We are pleased to announce that as of our Annual General Meeting on May 4, Jonathan Hack, P.Eng., MBA, PMP®, has assumed the role of President and Chair of the Ontario Society of Professional Engineers (OSPE). Jonathan, previously Vice Chair of OSPE’s Board of Directors, is eager to apply his extensive experience in the creation of strategic business initiatives, university and government relations, and policy and new product development, to help guide the Society’s strategic direction.
Jonathan has been active on the OSPE Board since 2013, during which time he has held several roles on the executive committee, including Treasurer. He has also chaired the Audit and Finance Committee, led the Research and Innovation Taskforce and has been active on the PEO–OSPE Government Liaison Committee (GLC).
Jonathan is an innovation leader in the Canadian aerospace sector. He joined Bombardier Aerospace in 2010 after an extensive career in the automotive industry (23 years) with General Motors – both in Canada, and internationally. He is currently leading Bombardier’s aerospace R&D efforts in advanced aircraft interiors and cabin systems development initiatives. He is also involved in various policy initiatives to improve aerospace sector growth in Ontario and across Canada.
Learn more about Jonathan Hack’s career, professional affiliations and volunteer work here.
Jonathan Hack shares his vision for OSPE during his term as your President and Chair:
I am thrilled to step into my role as President and Chair of OSPE’s Board of Directors during Canada’s 150th year. It is undeniable that engineers’ innovative thinking has produced many of the inventions and processes that enhance our quality of life and our international influence.
Having worked in the automotive and aerospace industries, I am particularly impressed by the calibre of innovation that has come to define Canada’s transportation sector. Whether we think of Colonel Robert Samuel McLaughlin who started General Motors (GM) at the turn of the century, or Joseph-Armand Bombardier who invented the snowmobile, both innovators had a relentless desire to continuously improve the world around them. Though the business models and markets of GM and Bombardier have evolved substantially, each company remains a pioneer in its field. General Motors is spearheading the development of autonomous vehicle technology, while Bombardier remains Canada’s number one corporate investor in research and development (R&D).
It is the expertise of Canadian engineers and researchers who make Canada, and more specifically Ontario, leaders in not only technological advancement, but also in sustainability. Today, environmental sustainability is an issue at the forefront of technical development and highlights the importance of engineering in delivering resolutions to today’s pressing issues. It is critical that engineers lead the conversation about the optimal means for mitigating the environmental footprint and societal implications of the products we design.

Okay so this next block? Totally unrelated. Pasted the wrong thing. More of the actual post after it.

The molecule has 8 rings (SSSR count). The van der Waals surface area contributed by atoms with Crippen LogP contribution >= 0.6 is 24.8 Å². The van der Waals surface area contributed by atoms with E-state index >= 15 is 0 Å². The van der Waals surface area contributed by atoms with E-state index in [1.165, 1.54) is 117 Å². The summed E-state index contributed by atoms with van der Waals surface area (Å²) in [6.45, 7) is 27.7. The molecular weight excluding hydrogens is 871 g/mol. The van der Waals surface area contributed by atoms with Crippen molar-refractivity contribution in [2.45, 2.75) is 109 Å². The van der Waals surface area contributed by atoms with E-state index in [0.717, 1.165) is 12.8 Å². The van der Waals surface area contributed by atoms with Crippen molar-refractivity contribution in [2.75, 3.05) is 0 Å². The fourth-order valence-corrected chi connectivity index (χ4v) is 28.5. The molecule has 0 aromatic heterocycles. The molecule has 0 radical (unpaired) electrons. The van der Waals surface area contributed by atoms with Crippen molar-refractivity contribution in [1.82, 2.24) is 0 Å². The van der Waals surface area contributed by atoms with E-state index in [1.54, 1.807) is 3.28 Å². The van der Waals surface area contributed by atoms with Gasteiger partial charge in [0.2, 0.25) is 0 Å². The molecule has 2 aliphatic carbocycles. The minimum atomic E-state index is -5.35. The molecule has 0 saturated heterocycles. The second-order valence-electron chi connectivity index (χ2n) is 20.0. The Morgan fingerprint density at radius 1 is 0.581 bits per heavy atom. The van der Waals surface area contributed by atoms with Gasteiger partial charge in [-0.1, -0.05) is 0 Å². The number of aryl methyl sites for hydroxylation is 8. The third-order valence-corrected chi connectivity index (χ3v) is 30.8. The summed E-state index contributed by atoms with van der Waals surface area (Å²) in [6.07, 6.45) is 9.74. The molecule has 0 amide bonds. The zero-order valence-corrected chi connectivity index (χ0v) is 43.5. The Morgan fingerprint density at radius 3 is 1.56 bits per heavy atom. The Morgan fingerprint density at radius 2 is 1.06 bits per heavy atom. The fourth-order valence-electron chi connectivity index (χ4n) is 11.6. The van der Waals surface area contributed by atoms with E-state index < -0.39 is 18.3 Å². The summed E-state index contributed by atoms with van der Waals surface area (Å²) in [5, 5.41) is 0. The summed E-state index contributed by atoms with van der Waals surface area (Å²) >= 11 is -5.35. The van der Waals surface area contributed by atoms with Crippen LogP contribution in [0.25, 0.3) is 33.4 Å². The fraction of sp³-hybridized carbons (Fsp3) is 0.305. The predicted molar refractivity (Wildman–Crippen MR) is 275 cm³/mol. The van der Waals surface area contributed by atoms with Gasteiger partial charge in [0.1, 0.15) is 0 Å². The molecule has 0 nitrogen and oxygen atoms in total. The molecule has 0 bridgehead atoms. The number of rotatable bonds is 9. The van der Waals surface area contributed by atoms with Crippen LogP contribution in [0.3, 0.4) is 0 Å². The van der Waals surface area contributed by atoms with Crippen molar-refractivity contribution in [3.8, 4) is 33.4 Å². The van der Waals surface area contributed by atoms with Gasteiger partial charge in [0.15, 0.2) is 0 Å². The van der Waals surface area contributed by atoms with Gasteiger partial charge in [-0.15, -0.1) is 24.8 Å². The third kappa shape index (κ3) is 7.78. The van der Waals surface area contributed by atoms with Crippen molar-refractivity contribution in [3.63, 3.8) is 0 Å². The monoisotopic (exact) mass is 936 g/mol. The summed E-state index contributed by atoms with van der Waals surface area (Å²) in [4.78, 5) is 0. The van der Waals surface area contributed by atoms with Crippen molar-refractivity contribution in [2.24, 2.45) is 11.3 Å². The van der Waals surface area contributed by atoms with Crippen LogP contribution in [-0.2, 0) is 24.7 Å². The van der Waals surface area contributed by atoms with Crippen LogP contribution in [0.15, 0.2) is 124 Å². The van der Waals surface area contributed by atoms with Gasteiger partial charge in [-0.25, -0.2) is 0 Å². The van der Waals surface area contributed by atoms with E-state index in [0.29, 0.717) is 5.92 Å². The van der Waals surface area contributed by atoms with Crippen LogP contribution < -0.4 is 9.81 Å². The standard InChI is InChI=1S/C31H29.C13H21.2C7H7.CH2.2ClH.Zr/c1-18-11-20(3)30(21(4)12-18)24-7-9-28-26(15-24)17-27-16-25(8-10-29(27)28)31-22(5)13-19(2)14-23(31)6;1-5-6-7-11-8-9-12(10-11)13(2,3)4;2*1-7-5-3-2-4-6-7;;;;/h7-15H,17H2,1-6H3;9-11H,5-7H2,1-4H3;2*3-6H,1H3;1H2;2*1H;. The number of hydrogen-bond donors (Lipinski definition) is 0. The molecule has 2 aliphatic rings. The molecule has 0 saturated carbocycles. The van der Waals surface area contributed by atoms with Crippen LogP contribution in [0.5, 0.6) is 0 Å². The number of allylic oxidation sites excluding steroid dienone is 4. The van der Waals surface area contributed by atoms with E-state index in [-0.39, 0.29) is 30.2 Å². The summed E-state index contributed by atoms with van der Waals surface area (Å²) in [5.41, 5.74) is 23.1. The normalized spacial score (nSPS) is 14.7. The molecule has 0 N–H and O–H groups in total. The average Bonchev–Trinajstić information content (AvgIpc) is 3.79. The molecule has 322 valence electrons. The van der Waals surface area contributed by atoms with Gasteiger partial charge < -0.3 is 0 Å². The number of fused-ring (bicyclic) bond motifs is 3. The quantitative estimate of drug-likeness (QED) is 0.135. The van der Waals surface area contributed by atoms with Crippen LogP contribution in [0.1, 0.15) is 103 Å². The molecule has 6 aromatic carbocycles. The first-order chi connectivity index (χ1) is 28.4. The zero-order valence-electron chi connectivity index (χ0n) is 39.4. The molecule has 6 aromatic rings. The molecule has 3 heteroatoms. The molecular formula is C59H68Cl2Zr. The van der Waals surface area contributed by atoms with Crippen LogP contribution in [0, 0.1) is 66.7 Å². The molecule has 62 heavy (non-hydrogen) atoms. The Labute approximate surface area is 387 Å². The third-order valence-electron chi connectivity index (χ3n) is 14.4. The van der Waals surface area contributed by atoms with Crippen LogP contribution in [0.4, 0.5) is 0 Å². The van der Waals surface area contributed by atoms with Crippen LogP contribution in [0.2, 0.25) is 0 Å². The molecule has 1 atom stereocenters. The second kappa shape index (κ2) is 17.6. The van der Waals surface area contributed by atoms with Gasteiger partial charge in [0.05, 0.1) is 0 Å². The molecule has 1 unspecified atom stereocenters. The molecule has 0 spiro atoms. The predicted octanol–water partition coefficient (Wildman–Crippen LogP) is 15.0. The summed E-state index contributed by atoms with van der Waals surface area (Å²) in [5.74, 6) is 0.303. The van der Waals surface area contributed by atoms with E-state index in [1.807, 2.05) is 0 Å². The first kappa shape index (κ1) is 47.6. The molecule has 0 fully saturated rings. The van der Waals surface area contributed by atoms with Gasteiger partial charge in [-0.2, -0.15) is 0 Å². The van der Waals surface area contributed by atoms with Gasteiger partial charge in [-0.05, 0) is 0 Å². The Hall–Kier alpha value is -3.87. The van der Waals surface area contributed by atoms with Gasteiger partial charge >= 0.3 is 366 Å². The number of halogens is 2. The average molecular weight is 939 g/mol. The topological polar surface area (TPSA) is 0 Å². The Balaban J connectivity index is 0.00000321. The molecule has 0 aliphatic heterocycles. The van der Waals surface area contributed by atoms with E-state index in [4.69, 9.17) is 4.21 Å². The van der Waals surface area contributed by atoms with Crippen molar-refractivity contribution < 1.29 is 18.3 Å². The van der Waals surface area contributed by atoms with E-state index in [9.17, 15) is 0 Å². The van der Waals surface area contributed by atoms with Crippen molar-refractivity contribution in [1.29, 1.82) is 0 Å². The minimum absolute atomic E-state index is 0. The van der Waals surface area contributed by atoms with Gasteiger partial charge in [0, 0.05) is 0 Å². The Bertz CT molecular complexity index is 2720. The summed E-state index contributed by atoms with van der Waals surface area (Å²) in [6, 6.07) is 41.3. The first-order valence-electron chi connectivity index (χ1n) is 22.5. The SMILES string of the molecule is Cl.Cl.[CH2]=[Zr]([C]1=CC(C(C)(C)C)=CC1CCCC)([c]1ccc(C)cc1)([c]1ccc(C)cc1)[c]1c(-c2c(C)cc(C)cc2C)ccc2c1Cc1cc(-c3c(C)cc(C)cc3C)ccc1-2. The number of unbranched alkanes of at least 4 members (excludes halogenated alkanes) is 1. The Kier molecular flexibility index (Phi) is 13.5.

I look forward to doing my part through OSPE to help ensure that Ontario’s engineers have access to the resources, services and networks of support they need to continue innovating. OSPE will continue to advocate for increased opportunities for Work Integrated Learning (WIL), and will help connect industry and educational institutions to ensure that Ontario’s engineering graduates, engineers, and engineering innovation companies alike have mutual access to the talent and opportunities needed to drive advancement and beneficial societal change.
Whether you are an engineering student, Canadian or International Engineering Graduate (IEG), working professional or a retired engineer, OSPE continues to refine the services and activities that will raise the public profile of the engineering profession, while helping you navigate every stage of your career. I urge you to share your innovative ideas with OSPE, so that together, we can ensure engineers play a dominant role in making Canada’s next 150 years as prosperous and innovative as possible.
Stay tuned for the June issue of The Voice magazine to read Hack’s full statement and to learn more about his aspirations for OSPE.
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Congrats to Jonathan and his call for engineers to lead in sustainability that considers societal impacts. I hope he can help stress the importance of financial sustainability. Ideologically-driven environmental initiatives that ignore costs to society are not truly sustainable in the long run. In Ontario, green infrastructure would be a great emerging topic to lead on. Like green energy, it is shaping up to over-promise performance, and underestimate impacts and is headed for a hasty, costly, wide-spread implementation with no consideration of cost or cost effectiveness – in fact, provincial documents suggest that ‘excessive cost’ shall not be a constraint in green infrastructure implementation, and these costs are astronomical at $300B+ (so its fitting to have an aerospace engineer at the helm):